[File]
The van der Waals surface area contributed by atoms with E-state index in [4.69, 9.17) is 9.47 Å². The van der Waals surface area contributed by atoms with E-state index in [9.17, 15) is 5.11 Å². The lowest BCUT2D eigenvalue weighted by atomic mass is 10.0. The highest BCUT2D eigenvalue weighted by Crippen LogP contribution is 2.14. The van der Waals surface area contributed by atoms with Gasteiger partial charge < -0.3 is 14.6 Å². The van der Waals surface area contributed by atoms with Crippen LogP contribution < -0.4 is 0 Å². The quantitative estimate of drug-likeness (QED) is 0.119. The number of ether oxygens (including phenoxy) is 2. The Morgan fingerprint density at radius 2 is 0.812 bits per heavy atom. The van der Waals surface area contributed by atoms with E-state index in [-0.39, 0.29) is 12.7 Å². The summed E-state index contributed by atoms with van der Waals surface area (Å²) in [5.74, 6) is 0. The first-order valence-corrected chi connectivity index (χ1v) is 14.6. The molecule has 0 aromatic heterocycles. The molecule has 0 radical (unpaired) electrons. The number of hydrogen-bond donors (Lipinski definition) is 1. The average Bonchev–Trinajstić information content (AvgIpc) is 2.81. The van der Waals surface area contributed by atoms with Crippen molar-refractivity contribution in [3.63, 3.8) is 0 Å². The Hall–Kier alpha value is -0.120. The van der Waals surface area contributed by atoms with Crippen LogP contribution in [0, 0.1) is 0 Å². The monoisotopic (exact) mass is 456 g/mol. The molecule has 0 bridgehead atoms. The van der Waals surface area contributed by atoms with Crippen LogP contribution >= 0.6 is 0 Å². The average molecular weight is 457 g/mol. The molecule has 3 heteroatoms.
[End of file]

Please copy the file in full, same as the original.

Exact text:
The van der Waals surface area contributed by atoms with E-state index in [4.69, 9.17) is 9.47 Å². The van der Waals surface area contributed by atoms with E-state index in [9.17, 15) is 5.11 Å². The lowest BCUT2D eigenvalue weighted by atomic mass is 10.0. The highest BCUT2D eigenvalue weighted by Crippen LogP contribution is 2.14. The van der Waals surface area contributed by atoms with Gasteiger partial charge < -0.3 is 14.6 Å². The van der Waals surface area contributed by atoms with Crippen LogP contribution < -0.4 is 0 Å². The quantitative estimate of drug-likeness (QED) is 0.119. The number of ether oxygens (including phenoxy) is 2. The Morgan fingerprint density at radius 2 is 0.812 bits per heavy atom. The van der Waals surface area contributed by atoms with E-state index in [-0.39, 0.29) is 12.7 Å². The summed E-state index contributed by atoms with van der Waals surface area (Å²) in [5.74, 6) is 0. The first-order valence-corrected chi connectivity index (χ1v) is 14.6. The molecule has 0 aromatic heterocycles. The molecule has 0 radical (unpaired) electrons. The number of hydrogen-bond donors (Lipinski definition) is 1. The average Bonchev–Trinajstić information content (AvgIpc) is 2.81. The van der Waals surface area contributed by atoms with Crippen molar-refractivity contribution in [3.63, 3.8) is 0 Å². The Hall–Kier alpha value is -0.120. The van der Waals surface area contributed by atoms with Crippen LogP contribution in [0, 0.1) is 0 Å². The monoisotopic (exact) mass is 456 g/mol. The molecule has 0 bridgehead atoms. The van der Waals surface area contributed by atoms with Crippen LogP contribution >= 0.6 is 0 Å². The average molecular weight is 457 g/mol. The molecule has 3 heteroatoms.